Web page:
Clearing Up Confusion about “Green” and “Sustainable” Terms

Clearing Up Confusion about “Green” and “Sustainable” Terms

So often sustainable-related terms are confused or used interchangeably when they hold separate definitions. As a sustainability-centric company, we are passionate about promoting clear, accurate information, and using these terms properly. This article aims to guide business owners and confused consumers on why and how to use these terms properly. Let’s start addressing the common questions we receive: the differences between common green terms.


Are there any differences between biodegradable and compostable?

Actually, yes, there is. The two are often used incorrectly because terms can be somewhat complex to unravel. There are a lot of layers to each term that makes it complicated to break down. To keep things simple, compostable material consists of biodegradable material, but not all biodegradable material is compostable. 


What is the definition of biodegradable?

Biodegradability refers to the process material takes in breaking down within the environment. Biodegradable material encompasses a large range of materials, from plastic (not easily broken down) to bamboo (very easy to break down). Every object is eventually biodegradable, some materials take longer to break down than others. But, to be biodegradable, it only matters that the material eventually breaks down.


So what’s the confusion about biodegradable?

Okay, buckle up, because as varied as the topic is, the perception of it is even more varied. This is a complicated question to answer. Since most waste will eventually biodegrade, anything can be technically considered as “biodegradable”. Is this where the confusion stems from? The dangerous thinking behind this is that everything will eventually break down without intervention or with little time.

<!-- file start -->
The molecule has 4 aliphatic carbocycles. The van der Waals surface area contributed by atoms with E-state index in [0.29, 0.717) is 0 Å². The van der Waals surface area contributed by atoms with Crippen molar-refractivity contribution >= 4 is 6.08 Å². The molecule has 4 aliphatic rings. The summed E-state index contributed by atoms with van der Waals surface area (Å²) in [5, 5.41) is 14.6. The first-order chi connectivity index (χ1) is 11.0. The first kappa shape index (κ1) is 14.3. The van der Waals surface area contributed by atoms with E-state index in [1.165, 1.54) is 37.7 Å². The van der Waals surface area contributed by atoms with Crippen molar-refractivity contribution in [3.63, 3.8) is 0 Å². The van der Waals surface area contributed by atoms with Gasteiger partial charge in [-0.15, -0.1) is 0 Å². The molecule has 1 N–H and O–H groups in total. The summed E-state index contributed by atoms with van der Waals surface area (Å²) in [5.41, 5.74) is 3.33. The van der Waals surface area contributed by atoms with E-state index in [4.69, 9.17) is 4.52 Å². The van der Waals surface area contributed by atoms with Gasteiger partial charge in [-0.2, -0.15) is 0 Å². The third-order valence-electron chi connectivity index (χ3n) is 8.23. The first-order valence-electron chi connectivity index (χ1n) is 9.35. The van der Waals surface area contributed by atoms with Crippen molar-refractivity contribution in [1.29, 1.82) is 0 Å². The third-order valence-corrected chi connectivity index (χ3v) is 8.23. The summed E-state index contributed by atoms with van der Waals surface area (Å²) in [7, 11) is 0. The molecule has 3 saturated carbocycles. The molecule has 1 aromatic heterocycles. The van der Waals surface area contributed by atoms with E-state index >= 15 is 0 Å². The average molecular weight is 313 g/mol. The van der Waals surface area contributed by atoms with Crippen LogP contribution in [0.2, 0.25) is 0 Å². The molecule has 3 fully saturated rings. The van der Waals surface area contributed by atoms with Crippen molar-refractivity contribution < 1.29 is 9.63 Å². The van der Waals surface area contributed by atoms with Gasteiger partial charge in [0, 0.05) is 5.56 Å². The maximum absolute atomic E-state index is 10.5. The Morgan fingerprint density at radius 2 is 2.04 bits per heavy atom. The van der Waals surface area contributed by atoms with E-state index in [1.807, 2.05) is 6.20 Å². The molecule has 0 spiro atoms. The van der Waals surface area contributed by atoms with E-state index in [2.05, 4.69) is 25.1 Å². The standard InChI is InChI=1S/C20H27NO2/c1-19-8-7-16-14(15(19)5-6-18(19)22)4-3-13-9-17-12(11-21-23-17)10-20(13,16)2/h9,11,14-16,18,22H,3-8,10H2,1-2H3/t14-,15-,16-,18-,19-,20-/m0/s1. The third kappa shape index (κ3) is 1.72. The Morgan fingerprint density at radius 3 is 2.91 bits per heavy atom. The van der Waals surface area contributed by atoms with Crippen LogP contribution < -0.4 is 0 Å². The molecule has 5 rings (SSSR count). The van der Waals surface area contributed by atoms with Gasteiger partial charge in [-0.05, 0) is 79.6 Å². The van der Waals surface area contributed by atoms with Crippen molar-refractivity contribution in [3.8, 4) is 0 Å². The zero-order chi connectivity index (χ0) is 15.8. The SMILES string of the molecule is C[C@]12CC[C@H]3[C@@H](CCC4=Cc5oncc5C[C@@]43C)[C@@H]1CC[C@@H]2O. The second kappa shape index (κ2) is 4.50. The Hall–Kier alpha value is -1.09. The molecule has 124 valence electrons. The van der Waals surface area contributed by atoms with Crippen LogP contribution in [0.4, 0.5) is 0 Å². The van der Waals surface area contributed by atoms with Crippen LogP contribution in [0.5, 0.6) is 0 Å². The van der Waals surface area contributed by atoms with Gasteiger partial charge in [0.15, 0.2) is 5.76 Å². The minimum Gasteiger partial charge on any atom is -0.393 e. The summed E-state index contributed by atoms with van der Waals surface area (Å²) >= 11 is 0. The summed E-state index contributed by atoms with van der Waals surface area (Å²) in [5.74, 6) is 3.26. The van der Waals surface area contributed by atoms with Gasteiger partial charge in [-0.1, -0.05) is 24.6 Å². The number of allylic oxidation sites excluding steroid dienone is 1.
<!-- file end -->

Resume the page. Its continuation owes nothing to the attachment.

Certain waste, like diapers, need hundreds of years to break down. Let that sink in: if the diapers you wore as a baby are in landfills they will outlive you! That’s why waste like that needs extra assistance to reach that point, but that comes with its own issues to the environment. Material that does not break down naturally does not “biodegrade”. This is why not all biodegradable material is considered compostable. 


What is the definition of compostable?

Compostable material is made from what was once living, but has a stricter definition than biodegradable. In other words, what makes something compostable falls under a stricter criteria. There are significantly less compostable materials than biodegradable kinds. That’s because some materials are NOT biodegradable, but they are compostable. 


How can something be compostable but not biodegradable?

More often than not, compostable materials were derived from materials once living. But, the true meaning behind compost is that it breaks down quickly in a controlled (compostable) environment. Not all varieties of biodegradable plastics, for example, can be broken down under those conditions. That means certain conditions for the material have to be met for it to break down efficiently. Compost is the byproduct of the process. Ideally, compost is reused in some way, either to feed nutrients back into the environment, or to be recycled in another form. These are the main differences between the two. 

Is zero waste the same thing as eco friendly living?

Unlike the definitions of compostable and biodegradable, eco friendly living is an extremely vague, broad lifestyle that has no specific criteria. The definition of eco friendly is very vague. It is an umbrella term that could mean anything that doesn’t impact the environment. The contradiction is that everything affects the environment, so where do you draw the line?